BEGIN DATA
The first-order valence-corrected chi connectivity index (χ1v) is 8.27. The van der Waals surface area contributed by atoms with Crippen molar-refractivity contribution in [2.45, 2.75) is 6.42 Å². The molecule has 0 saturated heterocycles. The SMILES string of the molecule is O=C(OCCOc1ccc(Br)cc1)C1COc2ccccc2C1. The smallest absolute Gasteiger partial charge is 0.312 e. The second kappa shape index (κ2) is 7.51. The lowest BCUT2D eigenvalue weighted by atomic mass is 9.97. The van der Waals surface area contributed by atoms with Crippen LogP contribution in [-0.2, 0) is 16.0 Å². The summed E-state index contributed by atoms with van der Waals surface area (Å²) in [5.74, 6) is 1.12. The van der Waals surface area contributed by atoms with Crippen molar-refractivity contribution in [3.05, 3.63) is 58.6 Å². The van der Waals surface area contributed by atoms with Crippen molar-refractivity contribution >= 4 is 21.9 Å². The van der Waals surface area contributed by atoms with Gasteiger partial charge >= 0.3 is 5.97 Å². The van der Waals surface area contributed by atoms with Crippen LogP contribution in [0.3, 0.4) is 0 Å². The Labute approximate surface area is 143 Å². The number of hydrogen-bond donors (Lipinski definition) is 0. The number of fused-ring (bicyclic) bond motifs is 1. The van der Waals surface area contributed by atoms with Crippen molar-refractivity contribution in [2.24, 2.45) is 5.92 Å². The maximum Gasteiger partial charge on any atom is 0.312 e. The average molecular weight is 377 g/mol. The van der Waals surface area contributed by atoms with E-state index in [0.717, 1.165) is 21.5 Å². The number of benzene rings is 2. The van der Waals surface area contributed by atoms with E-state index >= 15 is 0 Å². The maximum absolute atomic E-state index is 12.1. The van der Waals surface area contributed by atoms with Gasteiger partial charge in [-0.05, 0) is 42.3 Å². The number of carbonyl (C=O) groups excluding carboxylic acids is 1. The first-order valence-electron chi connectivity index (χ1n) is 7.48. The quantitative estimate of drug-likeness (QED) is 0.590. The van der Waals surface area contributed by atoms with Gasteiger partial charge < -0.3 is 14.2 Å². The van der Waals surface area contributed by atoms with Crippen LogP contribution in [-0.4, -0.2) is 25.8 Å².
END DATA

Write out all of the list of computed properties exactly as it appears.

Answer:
The first-order valence-corrected chi connectivity index (χ1v) is 8.27. The van der Waals surface area contributed by atoms with Crippen molar-refractivity contribution in [2.45, 2.75) is 6.42 Å². The molecule has 0 saturated heterocycles. The SMILES string of the molecule is O=C(OCCOc1ccc(Br)cc1)C1COc2ccccc2C1. The smallest absolute Gasteiger partial charge is 0.312 e. The second kappa shape index (κ2) is 7.51. The lowest BCUT2D eigenvalue weighted by atomic mass is 9.97. The van der Waals surface area contributed by atoms with Crippen LogP contribution in [-0.2, 0) is 16.0 Å². The summed E-state index contributed by atoms with van der Waals surface area (Å²) in [5.74, 6) is 1.12. The van der Waals surface area contributed by atoms with Crippen molar-refractivity contribution in [3.05, 3.63) is 58.6 Å². The van der Waals surface area contributed by atoms with Crippen molar-refractivity contribution >= 4 is 21.9 Å². The van der Waals surface area contributed by atoms with Gasteiger partial charge >= 0.3 is 5.97 Å². The van der Waals surface area contributed by atoms with Crippen LogP contribution in [0.3, 0.4) is 0 Å². The Labute approximate surface area is 143 Å². The number of hydrogen-bond donors (Lipinski definition) is 0. The number of fused-ring (bicyclic) bond motifs is 1. The van der Waals surface area contributed by atoms with Crippen molar-refractivity contribution in [2.24, 2.45) is 5.92 Å². The maximum Gasteiger partial charge on any atom is 0.312 e. The average molecular weight is 377 g/mol. The van der Waals surface area contributed by atoms with E-state index in [0.717, 1.165) is 21.5 Å². The number of benzene rings is 2. The van der Waals surface area contributed by atoms with E-state index >= 15 is 0 Å². The maximum absolute atomic E-state index is 12.1. The van der Waals surface area contributed by atoms with Gasteiger partial charge in [-0.05, 0) is 42.3 Å². The number of carbonyl (C=O) groups excluding carboxylic acids is 1. The first-order valence-electron chi connectivity index (χ1n) is 7.48. The quantitative estimate of drug-likeness (QED) is 0.590. The van der Waals surface area contributed by atoms with Gasteiger partial charge < -0.3 is 14.2 Å². The van der Waals surface area contributed by atoms with Crippen LogP contribution in [-0.4, -0.2) is 25.8 Å².